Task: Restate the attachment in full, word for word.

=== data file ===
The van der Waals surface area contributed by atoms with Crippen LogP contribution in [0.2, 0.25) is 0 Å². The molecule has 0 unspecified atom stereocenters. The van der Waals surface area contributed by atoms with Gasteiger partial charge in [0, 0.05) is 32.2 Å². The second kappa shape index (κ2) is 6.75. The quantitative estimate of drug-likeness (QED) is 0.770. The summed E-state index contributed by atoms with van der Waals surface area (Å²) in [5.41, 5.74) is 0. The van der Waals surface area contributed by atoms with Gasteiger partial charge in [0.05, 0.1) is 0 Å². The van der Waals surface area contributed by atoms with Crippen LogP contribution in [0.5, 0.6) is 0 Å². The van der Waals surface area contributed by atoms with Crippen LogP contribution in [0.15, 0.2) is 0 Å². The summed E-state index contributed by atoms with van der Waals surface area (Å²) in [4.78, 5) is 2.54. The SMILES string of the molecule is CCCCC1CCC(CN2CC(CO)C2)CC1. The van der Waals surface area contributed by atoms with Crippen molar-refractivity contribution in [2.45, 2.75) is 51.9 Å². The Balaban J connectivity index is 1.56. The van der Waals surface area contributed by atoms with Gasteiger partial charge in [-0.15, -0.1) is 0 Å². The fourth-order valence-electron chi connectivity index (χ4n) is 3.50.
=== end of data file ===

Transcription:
The van der Waals surface area contributed by atoms with Crippen LogP contribution in [0.2, 0.25) is 0 Å². The molecule has 0 unspecified atom stereocenters. The van der Waals surface area contributed by atoms with Gasteiger partial charge in [0, 0.05) is 32.2 Å². The second kappa shape index (κ2) is 6.75. The quantitative estimate of drug-likeness (QED) is 0.770. The summed E-state index contributed by atoms with van der Waals surface area (Å²) in [5.41, 5.74) is 0. The van der Waals surface area contributed by atoms with Gasteiger partial charge in [0.05, 0.1) is 0 Å². The van der Waals surface area contributed by atoms with Crippen LogP contribution in [0.5, 0.6) is 0 Å². The van der Waals surface area contributed by atoms with Crippen LogP contribution in [0.15, 0.2) is 0 Å². The summed E-state index contributed by atoms with van der Waals surface area (Å²) in [4.78, 5) is 2.54. The SMILES string of the molecule is CCCCC1CCC(CN2CC(CO)C2)CC1. The van der Waals surface area contributed by atoms with Crippen molar-refractivity contribution in [2.45, 2.75) is 51.9 Å². The Balaban J connectivity index is 1.56. The van der Waals surface area contributed by atoms with Gasteiger partial charge in [-0.15, -0.1) is 0 Å². The fourth-order valence-electron chi connectivity index (χ4n) is 3.50.